A Sudanese writer whose work has received critical acclaim for its distinctive exploration of identity, migration and Islamic spirituality will be delivering a special talk in Clydebank.

The event at Centre81 is a unique opportunity to join Leila Aboulela for a fascinating discussion of her writing which highlights the challenges facing Muslims in Europe.

Leila lives in Aberdeen and is the winner of the first Caine Prize for African writing and author of four novels, a collection of short stories and several radio plays.

Her work explores significant political issues, while her personal faith and the move in her mid-twenties to Scotland are major influences.

Her debut novel The Translator, which was listed among the New York Times Notable Books of the Year in 2006, tells the story of a Sudanese widow in Scotland grieving for her husband and homeland, while novel Minaret features a Sudanese woman once privileged in her native land, who finds herself impoverished in London.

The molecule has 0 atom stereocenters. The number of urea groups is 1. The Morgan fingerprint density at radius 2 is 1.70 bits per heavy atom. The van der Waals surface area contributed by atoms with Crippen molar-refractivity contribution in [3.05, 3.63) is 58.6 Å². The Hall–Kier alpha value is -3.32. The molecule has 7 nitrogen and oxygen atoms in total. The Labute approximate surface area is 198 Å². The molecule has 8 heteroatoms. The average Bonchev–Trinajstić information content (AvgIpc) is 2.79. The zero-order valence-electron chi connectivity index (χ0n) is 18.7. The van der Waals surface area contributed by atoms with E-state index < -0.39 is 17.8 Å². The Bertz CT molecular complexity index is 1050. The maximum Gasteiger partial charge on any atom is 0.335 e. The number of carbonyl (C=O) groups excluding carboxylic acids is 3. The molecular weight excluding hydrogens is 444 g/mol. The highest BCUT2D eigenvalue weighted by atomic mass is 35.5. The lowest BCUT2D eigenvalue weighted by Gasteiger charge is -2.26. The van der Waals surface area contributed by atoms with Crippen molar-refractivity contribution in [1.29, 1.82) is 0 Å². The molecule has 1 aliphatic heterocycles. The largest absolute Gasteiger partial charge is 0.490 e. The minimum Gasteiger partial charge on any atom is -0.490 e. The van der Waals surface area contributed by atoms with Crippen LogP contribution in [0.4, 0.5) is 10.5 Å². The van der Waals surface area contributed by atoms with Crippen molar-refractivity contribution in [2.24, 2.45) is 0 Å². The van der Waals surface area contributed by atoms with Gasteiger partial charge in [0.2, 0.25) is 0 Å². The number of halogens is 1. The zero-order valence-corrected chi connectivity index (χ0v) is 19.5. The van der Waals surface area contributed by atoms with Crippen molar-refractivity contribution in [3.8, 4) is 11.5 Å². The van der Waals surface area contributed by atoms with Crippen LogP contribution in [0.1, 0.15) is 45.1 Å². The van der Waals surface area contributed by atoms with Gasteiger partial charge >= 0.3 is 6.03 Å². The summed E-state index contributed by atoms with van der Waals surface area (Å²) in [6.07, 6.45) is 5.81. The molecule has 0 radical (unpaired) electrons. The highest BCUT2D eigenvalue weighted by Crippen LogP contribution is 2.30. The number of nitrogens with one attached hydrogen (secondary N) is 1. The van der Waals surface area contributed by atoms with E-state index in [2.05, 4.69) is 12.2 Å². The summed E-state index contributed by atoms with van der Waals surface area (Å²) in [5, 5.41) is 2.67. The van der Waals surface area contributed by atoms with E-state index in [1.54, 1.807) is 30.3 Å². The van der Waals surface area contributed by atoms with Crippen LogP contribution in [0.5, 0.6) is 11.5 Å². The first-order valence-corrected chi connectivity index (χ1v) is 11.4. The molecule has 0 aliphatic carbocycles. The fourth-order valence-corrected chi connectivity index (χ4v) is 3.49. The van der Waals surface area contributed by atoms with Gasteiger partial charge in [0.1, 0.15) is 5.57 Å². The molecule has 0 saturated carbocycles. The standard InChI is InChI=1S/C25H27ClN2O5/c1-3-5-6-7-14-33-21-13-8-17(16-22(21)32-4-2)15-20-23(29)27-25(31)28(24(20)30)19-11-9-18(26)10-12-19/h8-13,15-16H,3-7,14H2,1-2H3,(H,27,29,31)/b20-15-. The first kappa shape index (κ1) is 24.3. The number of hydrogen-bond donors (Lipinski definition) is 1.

Her latest publication Elsewhere, Home, is a collection of 13 intimate stories of longing and exile penned throughout her writing career.

The tone of Elsewhere, Home is thoughtful, wry, funny and sad, and the stories, which are barbed with tension and conflict, mirror some of her own story.

Its tales deal with the desperate homesickness of immigrants; the complications of love between believers and non-believers; and the claustrophobia of women shackled to their domestic duties.

A.L Kennedy has described the collection as “a delight”, while her writing has also received praise from Nobel Prize winner J.M Coetzee, Ben Okri and Ali Smith.

West Dunbartonshire Libraries and the Isaro Social Integration Network have organised the event to celebrate Libraries Week.

It is free but ticketed and takes place tomorrow from 12pm to 1.30pm at Centre81, 2-16 Braes Avenue. To register for a ticket visit eventbrite.co.uk/e/leila-aboulela-tickets-50437144858